In an editorial and articles in this week's Nature, titled "Does Catch Reflect Abundance?", Daniel Pauly and Ray Hilborn resume their decade-long battle over the state of world fish stocks and how to manage fisheries sustainably. As Nature summarizes it, "In one piece, Daniel Pauly argues that 'catch data' of the number of fish caught are a vital tool for assessing the health of fish stocks. In their counterpoint piece, Ray Hilborn and Trevor Branch warn that over-reliance on this measure misses important subtleties and can misleadingly distil the health of entire ecosystems down to a landed tonnage. "This is far from an academic debate. If scientists cannot estimate fish numbers, and so the health of stocks, there is little hope that this resource can be exploited in a sustainable fashion," the editorial concludes.

Pauly has long been using raw catch data from FAO to pontificate about the state of world fisheries. Hilborn and colleague Trevor Branch argue that this is nonsense. They argue say that the changes in the amount of fish caught does not necessarily reflect the number of fish in the sea. In their view "A much better approach is to deduce the health of stocks region by region and fishery by fishery using scientific stock assessments, which collate all sorts of data – from the results of surveys conducted from research vessels to the catch per fishing effort, and the age and size distributions of the fish caught." Pauly argues that stock assessments are not available for many of the world's fisheries and are too costly for many third  world  countries.   Hilborn and Branch counter that good data are available for 40% of the world's fisheries and data exist which could be assembled for another 40%.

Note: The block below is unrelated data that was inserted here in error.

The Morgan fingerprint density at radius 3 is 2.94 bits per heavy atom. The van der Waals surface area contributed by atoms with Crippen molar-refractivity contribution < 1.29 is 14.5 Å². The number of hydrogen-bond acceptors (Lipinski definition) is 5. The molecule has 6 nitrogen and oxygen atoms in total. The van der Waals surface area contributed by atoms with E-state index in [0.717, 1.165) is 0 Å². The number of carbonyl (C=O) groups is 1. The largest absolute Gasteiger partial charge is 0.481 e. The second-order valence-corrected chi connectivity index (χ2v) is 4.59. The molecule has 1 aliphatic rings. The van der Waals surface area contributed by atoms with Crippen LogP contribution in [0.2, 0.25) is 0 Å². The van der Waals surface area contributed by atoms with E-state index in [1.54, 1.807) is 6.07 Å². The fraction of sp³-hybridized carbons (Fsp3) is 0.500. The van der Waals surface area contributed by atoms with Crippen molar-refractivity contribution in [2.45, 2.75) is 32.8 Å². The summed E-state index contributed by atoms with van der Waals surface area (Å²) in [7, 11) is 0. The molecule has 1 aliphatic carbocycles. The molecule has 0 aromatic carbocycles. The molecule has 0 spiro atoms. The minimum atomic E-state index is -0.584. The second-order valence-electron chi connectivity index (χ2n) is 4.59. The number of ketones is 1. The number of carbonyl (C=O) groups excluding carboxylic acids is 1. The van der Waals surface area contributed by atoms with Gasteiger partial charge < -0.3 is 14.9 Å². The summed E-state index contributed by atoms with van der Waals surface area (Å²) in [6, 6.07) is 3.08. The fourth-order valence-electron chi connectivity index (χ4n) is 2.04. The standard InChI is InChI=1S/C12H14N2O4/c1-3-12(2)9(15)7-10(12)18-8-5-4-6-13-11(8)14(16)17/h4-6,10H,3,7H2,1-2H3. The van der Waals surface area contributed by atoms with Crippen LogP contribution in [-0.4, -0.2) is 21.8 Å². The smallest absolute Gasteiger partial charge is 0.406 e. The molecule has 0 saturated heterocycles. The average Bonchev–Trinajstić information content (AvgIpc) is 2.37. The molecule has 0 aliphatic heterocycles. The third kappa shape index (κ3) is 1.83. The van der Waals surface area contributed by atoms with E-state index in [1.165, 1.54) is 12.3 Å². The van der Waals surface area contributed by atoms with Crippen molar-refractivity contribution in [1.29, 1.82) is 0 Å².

TAGS: sustainable, fisheries, sustain, fish, fisheries management, Pauly, Hilborn, Nature, catch data, stock assessment